The use of the repetition of the words “who’s for the game?” throughout the poem further reinforces the idea of war being a competition that people should want to participate in. The author portrays war as a form of entertainment, and the use of language such as “game” and “sporting souls” suggests that those who go to war are doing so for fun and enjoyment.

Aside from comparing war to a game, Pope also compares it to a “picnic”. She describes soldiers marching off to war with enthusiasm, as if they’re going to a type of outing. The idea of war being a picnic reinforces the notion that it’s a fun and enjoyable experience.

Furthermore, the comparisons of war to a game and a picnic are important as they reflect the false perception people had of war. During the time this poem was written, World War I was ongoing, and people on the home front had little idea of the horrors of the war. The poem’s tone is upbeat, but it fails to capture the negative reality of war. Later, as the reality of the war became clear, such glorifications of war would be questioned and reevaluated.

The author compares going to war to a game in the poem “Who’s for the Game?” by using language, imagery and repetition to create a false perception of war being a fun and enjoyable experience. This comparison reflects the illusions people had of war during the time the poem was written and serves as a reminder of the need to understand the harsh realities of conflict.

What war poems did Jessie Pope write?


Jessie Pope was a British poet and writer during the early 20th century, known for her work during World War I. She wrote extensively on patriotic themes and was known for her pro-war stance, which led to both her popularity and criticism. Among her most famous works were her war poems which were published in three collections: War Poems (1915), More War Poetry (1915), and Simple Rhymes for Stirring Times (1916).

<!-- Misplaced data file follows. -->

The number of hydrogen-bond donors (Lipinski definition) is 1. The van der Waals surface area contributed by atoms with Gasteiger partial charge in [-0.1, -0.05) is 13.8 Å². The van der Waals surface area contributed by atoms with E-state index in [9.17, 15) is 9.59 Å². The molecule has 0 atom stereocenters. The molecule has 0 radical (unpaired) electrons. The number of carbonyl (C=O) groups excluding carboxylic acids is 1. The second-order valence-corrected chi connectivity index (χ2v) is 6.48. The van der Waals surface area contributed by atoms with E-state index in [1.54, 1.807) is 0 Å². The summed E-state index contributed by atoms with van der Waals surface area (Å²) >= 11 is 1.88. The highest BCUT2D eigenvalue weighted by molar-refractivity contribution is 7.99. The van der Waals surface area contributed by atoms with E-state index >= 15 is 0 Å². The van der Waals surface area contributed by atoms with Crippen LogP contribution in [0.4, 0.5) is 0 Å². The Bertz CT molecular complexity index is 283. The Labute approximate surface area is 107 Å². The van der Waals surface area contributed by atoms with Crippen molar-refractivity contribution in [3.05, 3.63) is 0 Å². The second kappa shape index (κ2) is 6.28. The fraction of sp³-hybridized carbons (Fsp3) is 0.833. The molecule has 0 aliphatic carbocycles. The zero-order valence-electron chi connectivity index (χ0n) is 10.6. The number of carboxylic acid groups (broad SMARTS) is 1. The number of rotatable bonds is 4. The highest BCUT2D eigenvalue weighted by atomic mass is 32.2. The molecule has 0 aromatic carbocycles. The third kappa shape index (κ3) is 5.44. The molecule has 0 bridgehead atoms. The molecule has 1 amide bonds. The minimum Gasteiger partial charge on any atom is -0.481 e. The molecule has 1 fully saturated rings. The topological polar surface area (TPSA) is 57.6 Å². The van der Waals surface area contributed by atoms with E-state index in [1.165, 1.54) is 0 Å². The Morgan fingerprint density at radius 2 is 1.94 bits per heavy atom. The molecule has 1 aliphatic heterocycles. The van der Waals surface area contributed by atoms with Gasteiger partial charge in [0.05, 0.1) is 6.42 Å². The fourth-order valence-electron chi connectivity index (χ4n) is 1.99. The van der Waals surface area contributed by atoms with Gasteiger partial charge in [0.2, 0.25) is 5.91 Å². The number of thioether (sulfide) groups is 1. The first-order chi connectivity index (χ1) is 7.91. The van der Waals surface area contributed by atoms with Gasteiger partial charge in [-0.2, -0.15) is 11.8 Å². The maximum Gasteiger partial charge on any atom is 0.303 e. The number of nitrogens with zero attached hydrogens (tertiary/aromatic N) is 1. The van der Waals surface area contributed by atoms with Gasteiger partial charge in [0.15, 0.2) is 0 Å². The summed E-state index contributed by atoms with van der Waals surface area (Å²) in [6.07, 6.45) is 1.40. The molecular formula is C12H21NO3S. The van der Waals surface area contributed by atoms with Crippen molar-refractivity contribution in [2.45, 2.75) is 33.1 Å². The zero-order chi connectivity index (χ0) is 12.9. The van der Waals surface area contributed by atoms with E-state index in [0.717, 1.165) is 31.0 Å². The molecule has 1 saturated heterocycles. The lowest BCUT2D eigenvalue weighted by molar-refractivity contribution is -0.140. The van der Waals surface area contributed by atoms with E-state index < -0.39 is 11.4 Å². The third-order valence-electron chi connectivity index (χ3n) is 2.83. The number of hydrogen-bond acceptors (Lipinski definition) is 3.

War Poems, Pope’s first collection of wartime poetry, was published in 1915, during the early stages of World War I. The poems in this collection were intended to appeal to young men who were considering enlisting in the British Army. The poems offered a romanticized view of war, portraying soldiers as brave and heroic, and the war as a noble cause. The collection includes works such as “Who’s for the Game?”, “The Call” and “The Zeppelin’s Passenger”.

More War Poetry was published later in 1915 and contained additional poems in the same patriotic vein. This collection included pieces such as “The Boy Scouts to the Rescue,” a poem that urged young boys to “do their bit” for their country, and “The Airman’s Toast,” a tribute to the bravery of fighter pilots.

Finally, Simple Rhymes for Stirring Times was published in 1916, and like her earlier collections of war poetry, it continued to promote the idea that war was a glorious and noble pursuit. One of the most well-known poems from this collection is “The Way to Victory,” which encourages soldiers with the lines, “Fight to the end and the victory’s ours/ And England’s glory forever flowers.”